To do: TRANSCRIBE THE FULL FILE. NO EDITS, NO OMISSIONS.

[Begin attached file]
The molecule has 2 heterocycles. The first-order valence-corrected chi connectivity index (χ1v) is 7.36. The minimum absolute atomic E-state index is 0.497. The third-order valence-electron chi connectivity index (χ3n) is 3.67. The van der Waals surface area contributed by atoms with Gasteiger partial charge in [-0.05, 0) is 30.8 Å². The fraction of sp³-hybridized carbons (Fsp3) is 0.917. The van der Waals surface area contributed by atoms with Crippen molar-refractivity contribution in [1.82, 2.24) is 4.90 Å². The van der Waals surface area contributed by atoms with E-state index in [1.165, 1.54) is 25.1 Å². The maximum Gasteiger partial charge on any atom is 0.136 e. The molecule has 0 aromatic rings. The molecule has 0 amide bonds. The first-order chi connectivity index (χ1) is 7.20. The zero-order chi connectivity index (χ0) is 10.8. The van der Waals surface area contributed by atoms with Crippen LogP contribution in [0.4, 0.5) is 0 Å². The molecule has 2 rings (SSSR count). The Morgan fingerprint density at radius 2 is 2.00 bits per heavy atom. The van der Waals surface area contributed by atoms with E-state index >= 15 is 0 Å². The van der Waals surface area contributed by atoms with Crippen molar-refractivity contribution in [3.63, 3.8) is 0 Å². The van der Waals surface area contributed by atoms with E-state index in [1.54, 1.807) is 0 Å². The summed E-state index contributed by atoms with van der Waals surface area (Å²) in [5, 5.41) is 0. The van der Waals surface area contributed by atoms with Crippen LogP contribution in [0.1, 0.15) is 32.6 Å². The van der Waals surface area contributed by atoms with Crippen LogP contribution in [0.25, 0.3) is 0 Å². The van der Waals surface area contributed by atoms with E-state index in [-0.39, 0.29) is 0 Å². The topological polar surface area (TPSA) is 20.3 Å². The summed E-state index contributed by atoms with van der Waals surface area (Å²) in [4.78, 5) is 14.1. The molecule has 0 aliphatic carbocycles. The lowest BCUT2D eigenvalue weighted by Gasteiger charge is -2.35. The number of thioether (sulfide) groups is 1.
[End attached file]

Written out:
The molecule has 2 heterocycles. The first-order valence-corrected chi connectivity index (χ1v) is 7.36. The minimum absolute atomic E-state index is 0.497. The third-order valence-electron chi connectivity index (χ3n) is 3.67. The van der Waals surface area contributed by atoms with Gasteiger partial charge in [-0.05, 0) is 30.8 Å². The fraction of sp³-hybridized carbons (Fsp3) is 0.917. The van der Waals surface area contributed by atoms with Crippen molar-refractivity contribution in [1.82, 2.24) is 4.90 Å². The van der Waals surface area contributed by atoms with E-state index in [1.165, 1.54) is 25.1 Å². The maximum Gasteiger partial charge on any atom is 0.136 e. The molecule has 0 aromatic rings. The molecule has 0 amide bonds. The first-order chi connectivity index (χ1) is 7.20. The zero-order chi connectivity index (χ0) is 10.8. The van der Waals surface area contributed by atoms with Crippen LogP contribution in [0.4, 0.5) is 0 Å². The molecule has 2 rings (SSSR count). The Morgan fingerprint density at radius 2 is 2.00 bits per heavy atom. The van der Waals surface area contributed by atoms with E-state index >= 15 is 0 Å². The van der Waals surface area contributed by atoms with Crippen molar-refractivity contribution in [3.63, 3.8) is 0 Å². The van der Waals surface area contributed by atoms with E-state index in [1.54, 1.807) is 0 Å². The summed E-state index contributed by atoms with van der Waals surface area (Å²) in [5, 5.41) is 0. The van der Waals surface area contributed by atoms with Crippen LogP contribution in [0.1, 0.15) is 32.6 Å². The van der Waals surface area contributed by atoms with Crippen LogP contribution in [0.25, 0.3) is 0 Å². The van der Waals surface area contributed by atoms with E-state index in [-0.39, 0.29) is 0 Å². The topological polar surface area (TPSA) is 20.3 Å². The summed E-state index contributed by atoms with van der Waals surface area (Å²) in [4.78, 5) is 14.1. The molecule has 0 aliphatic carbocycles. The lowest BCUT2D eigenvalue weighted by Gasteiger charge is -2.35. The number of thioether (sulfide) groups is 1.